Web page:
Exonumia from the Istros

Histria (Sinoe) or Istros, an ancient Greek colony on the western shore of the Black Sea (near the modern village of Istria, Romania), was probably the first Greek colony and was founded in 657 - 656 B.C. or sometime between 630 and 620 B.C. by Milesian settlers in a strategic position near the Danube Delta. The ancient Greek name for the lower section of the Danube, Europe's second longest river. In Greek mythology, one of the Potamoi (river gods), descended from the Titans Oceanus and Tethys, associated with the Istros River (modern Danube). The first monetary emissions consisted of cast arrow-heads, later marked with a wheel or inscribed ΙΣΤ. Proper coins were minted from the 5th century: attic standard didrachms with an incuse square reverse and cast small bronzes marked with a wheel. Later the staters suffered several weight reductions, and the incuse technique was discontinued. In parallel, Istros minted silver fractions, and after the silver issues were halted in the Lysimachos era, the city struck gold staters. Later, the city issued autonomous bronze coinage and Roman Provincial coinage.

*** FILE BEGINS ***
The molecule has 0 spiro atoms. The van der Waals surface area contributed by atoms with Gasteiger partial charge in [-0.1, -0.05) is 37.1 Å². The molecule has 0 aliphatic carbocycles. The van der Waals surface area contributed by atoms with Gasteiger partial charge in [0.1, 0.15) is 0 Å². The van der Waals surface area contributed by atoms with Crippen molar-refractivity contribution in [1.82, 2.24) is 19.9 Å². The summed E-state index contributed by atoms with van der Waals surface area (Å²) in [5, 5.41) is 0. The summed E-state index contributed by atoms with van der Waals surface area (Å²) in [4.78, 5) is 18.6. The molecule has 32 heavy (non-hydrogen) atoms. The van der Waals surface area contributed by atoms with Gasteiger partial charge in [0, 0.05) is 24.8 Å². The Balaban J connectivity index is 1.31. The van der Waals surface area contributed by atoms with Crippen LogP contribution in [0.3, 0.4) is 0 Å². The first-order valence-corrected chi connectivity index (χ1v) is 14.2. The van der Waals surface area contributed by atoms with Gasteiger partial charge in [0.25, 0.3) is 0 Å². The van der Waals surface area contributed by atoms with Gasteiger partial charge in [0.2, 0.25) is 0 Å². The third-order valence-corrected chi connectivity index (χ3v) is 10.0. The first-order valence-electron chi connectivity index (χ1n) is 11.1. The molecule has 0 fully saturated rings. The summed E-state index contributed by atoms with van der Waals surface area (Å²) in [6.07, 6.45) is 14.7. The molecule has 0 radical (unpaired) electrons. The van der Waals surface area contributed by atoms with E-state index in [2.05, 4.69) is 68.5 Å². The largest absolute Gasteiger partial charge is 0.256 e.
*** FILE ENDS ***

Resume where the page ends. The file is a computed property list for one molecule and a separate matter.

Wikidata: Q1098414

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Primitive money

Celtic Arrowhead Money
(600 BC - 400 BC)

Primitive money › Primitive money
Bronze • 4.74 g • ⌀ 37 mm
SNG Cop# 218

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